Why put the audience through this ordeal? Testament pulls the discussion of nuclear war back down to reality. It isn't a fantasy about violence on the highways and it isn't some vague allegory with zombies. There is no special effects spectacle of destruction to admire, only a very possible scenario that society cannot afford to ignore. Lynne Littman's film reached a much wider audience when it was shown on PBS in 1984. Its personal, family-oriented horrors hit us where we live.
The Warner Archive Collection DVD-R of Testament is a re-issue of a much older Paramount disc and appears to be the exact same pressing. The enhanced image is detailed and accurate, and James Horner's sensitive music score comes across well on the clear soundtrack. English subs are encoded as well. Although the setting looks like Northern California, the film was shot in Sierra Madre, a suburb of Los Angeles. Steven Poster's cinematography makes the most of the rainy streets, and the set dressers create the illusion of trash piling up and lawns dying out.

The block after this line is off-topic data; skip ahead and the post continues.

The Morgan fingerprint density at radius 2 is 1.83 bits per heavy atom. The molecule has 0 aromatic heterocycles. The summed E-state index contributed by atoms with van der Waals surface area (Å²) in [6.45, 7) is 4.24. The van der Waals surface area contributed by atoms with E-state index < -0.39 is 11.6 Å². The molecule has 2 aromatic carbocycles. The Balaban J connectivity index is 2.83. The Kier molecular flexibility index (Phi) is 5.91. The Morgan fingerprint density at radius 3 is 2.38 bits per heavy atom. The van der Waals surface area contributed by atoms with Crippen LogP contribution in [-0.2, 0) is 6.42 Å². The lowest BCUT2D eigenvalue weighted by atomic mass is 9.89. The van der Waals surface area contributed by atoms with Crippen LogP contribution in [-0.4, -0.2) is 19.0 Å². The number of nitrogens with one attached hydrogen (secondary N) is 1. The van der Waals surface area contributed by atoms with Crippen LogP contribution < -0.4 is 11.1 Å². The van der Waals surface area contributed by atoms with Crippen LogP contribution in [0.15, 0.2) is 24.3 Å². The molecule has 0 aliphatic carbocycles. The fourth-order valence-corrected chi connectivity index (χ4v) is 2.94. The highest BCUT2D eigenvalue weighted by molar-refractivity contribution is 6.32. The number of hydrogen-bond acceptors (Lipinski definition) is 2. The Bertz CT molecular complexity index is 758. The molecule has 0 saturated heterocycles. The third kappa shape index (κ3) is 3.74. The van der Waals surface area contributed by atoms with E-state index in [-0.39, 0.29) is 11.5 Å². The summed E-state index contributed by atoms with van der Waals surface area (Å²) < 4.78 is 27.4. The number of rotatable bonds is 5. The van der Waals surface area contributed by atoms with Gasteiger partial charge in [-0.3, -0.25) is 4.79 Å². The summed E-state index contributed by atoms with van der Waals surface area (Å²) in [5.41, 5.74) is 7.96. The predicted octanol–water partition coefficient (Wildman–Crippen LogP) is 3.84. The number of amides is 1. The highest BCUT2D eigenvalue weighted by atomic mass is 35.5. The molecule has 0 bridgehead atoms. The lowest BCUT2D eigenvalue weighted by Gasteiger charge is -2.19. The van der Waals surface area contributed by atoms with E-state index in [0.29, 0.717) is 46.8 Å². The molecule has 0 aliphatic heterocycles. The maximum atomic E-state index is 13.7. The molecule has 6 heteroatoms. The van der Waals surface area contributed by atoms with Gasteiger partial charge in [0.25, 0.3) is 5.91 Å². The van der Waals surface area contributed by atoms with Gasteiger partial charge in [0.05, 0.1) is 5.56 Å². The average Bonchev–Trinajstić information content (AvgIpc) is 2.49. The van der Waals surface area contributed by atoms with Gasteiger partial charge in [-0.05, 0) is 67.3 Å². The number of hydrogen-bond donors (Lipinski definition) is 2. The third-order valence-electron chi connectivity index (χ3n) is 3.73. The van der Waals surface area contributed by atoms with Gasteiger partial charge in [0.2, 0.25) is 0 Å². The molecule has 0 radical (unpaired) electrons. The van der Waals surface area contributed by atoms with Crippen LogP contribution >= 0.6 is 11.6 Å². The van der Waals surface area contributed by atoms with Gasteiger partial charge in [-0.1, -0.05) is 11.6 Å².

The extras from the original release have been included. In 2003 Lynne Littman directed Testament at 20, a making-of remembrance reunion. Several of the film's actors became stars in the interim. Now adults, the three child actors still feel like a family. Littman's second featurette Nuclear Thoughts combines more interviews with news film and talks with school children to talk about nuclear sanity in the post- September 11 world. And a text scroll offers a number of key dates for a Timeline of The Nuclear Age.
On a scale of Excellent, Good, Fair, and Poor,
1. The TV movie Special Bulletin was released by The Warner Archive Collection in 2010 but is no longer offered on the WAC website.
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T'was Ever Thus.